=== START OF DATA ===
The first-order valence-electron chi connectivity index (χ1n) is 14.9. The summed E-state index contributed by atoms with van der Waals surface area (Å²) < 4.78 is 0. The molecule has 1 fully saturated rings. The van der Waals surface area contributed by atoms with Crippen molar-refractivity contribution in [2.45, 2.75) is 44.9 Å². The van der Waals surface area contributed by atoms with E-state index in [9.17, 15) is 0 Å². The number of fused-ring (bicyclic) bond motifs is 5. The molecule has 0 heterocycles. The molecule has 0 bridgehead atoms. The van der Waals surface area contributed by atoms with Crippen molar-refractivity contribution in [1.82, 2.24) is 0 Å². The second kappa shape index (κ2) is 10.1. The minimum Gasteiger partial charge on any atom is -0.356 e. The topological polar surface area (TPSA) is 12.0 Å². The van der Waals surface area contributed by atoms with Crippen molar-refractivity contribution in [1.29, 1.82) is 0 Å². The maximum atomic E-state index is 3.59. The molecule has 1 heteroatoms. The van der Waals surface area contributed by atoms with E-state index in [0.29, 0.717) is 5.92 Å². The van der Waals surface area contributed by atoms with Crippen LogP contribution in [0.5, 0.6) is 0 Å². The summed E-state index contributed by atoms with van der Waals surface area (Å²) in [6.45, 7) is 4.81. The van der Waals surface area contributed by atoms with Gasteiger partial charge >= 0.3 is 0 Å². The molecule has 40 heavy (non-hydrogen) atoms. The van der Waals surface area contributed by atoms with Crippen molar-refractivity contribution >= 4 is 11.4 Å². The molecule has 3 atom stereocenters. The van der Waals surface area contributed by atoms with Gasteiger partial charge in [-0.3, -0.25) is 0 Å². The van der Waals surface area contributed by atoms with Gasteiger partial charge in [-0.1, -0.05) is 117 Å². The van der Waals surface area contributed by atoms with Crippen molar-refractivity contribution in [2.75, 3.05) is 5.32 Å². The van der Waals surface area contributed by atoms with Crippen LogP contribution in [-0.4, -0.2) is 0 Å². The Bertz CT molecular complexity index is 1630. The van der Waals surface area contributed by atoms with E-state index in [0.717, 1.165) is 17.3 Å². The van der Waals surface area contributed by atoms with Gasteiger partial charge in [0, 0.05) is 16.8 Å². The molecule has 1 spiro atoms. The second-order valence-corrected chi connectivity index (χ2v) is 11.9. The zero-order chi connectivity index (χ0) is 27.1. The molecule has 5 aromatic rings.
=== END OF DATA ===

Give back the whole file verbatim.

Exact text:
The first-order valence-electron chi connectivity index (χ1n) is 14.9. The summed E-state index contributed by atoms with van der Waals surface area (Å²) < 4.78 is 0. The molecule has 1 fully saturated rings. The van der Waals surface area contributed by atoms with Crippen molar-refractivity contribution in [2.45, 2.75) is 44.9 Å². The van der Waals surface area contributed by atoms with E-state index in [9.17, 15) is 0 Å². The number of fused-ring (bicyclic) bond motifs is 5. The molecule has 0 heterocycles. The molecule has 0 bridgehead atoms. The van der Waals surface area contributed by atoms with Crippen molar-refractivity contribution in [1.82, 2.24) is 0 Å². The second kappa shape index (κ2) is 10.1. The minimum Gasteiger partial charge on any atom is -0.356 e. The topological polar surface area (TPSA) is 12.0 Å². The van der Waals surface area contributed by atoms with Crippen molar-refractivity contribution in [1.29, 1.82) is 0 Å². The maximum atomic E-state index is 3.59. The molecule has 1 heteroatoms. The van der Waals surface area contributed by atoms with E-state index in [0.29, 0.717) is 5.92 Å². The van der Waals surface area contributed by atoms with Crippen LogP contribution in [0.5, 0.6) is 0 Å². The summed E-state index contributed by atoms with van der Waals surface area (Å²) in [6.45, 7) is 4.81. The van der Waals surface area contributed by atoms with Gasteiger partial charge >= 0.3 is 0 Å². The molecule has 40 heavy (non-hydrogen) atoms. The van der Waals surface area contributed by atoms with Crippen molar-refractivity contribution >= 4 is 11.4 Å². The molecule has 3 atom stereocenters. The van der Waals surface area contributed by atoms with Gasteiger partial charge in [-0.3, -0.25) is 0 Å². The van der Waals surface area contributed by atoms with Gasteiger partial charge in [-0.1, -0.05) is 117 Å². The van der Waals surface area contributed by atoms with Crippen molar-refractivity contribution in [2.75, 3.05) is 5.32 Å². The van der Waals surface area contributed by atoms with Crippen LogP contribution in [-0.4, -0.2) is 0 Å². The Bertz CT molecular complexity index is 1630. The van der Waals surface area contributed by atoms with E-state index in [0.717, 1.165) is 17.3 Å². The van der Waals surface area contributed by atoms with Gasteiger partial charge in [0, 0.05) is 16.8 Å². The molecule has 1 spiro atoms. The second-order valence-corrected chi connectivity index (χ2v) is 11.9. The zero-order chi connectivity index (χ0) is 27.1. The molecule has 5 aromatic rings.